This book is one of those that seems like it's for someone who just go laid off, demoted, fired, passed over for a raise, etc. Truth is a few years back I was laid off after spending years working for a company that one day just shut down. At the time I was very out of it, I didn't know where to go. Sure I was applying for jobs like crazy and trying to stay positive but it was hard. And I don't believe being in that situation reading this book would have helped me at all. I say that to say I don't feel this book is one of those you should read if these events happened to you. It's my own personal opinion.

This book talks about trials we all go through at one point or another. It talks to you about how to look at the negative when it happens and use it for your advantage. But in my view it does so in a way that you can only appreciate when you aren't in that situation.

So what did I really like about the book? It uses real life examples of others to put it's points across. Sure I've never heard of these people but that doesn't matter. And there are chapters that are important everyone read and understand, like the chapter on "When to quit." It talks about how miserable you can be and if you don't realize it your work is impacted. People need to like what they do and if they don't you need to analyze your situation and see what you need to change. It also talks about what to do when you work your hardest, and it still doesn't pay off, which is unfortunate but true.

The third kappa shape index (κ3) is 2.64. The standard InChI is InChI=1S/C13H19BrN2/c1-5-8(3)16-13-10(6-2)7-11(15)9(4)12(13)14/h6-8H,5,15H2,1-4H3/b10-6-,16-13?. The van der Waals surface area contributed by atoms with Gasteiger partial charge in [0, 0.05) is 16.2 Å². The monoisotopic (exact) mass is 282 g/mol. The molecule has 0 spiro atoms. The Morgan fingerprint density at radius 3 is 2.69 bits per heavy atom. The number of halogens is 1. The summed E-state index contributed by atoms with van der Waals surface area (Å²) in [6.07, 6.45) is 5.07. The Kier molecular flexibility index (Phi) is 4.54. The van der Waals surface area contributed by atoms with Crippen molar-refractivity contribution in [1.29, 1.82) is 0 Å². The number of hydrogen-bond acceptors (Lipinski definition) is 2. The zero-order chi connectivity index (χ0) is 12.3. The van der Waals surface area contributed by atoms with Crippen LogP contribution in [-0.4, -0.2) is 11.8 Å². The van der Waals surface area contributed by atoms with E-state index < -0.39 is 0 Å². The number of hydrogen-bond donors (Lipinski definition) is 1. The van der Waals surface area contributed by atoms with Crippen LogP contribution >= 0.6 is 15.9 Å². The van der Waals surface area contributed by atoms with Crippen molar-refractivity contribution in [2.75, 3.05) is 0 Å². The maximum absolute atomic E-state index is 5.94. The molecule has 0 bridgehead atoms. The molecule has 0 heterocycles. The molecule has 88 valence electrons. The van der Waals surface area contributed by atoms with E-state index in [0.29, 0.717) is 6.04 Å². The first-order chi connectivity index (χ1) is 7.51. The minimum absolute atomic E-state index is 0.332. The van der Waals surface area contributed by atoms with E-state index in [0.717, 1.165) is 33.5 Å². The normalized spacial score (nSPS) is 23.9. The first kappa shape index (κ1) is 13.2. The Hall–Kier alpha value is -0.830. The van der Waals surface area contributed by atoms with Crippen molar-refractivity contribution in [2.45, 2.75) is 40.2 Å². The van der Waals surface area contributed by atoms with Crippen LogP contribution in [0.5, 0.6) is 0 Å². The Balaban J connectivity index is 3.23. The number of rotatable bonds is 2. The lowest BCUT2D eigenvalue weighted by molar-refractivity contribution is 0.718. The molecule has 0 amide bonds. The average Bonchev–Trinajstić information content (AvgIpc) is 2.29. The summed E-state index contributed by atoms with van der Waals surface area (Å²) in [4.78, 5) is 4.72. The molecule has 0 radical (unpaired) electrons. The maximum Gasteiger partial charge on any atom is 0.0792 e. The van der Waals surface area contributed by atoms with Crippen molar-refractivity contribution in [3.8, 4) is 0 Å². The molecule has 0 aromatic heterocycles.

This is a good book, I'm glad I read it but I wouldn't classify it as one of those critical books on success everyone should read. There is an audience for this, if you like the description then get it, if you don't think you'd be interested after reading the description of the book then you most likely will be bored as you read through the chapters.

Buy / Try / or Don't Buy?

I'd say try it.
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8 of 9 people found the following review helpful By Steve Burns VINE VOICE on March 22, 2012
Format: Hardcover Vine Customer Review of Free Product ( What's this? )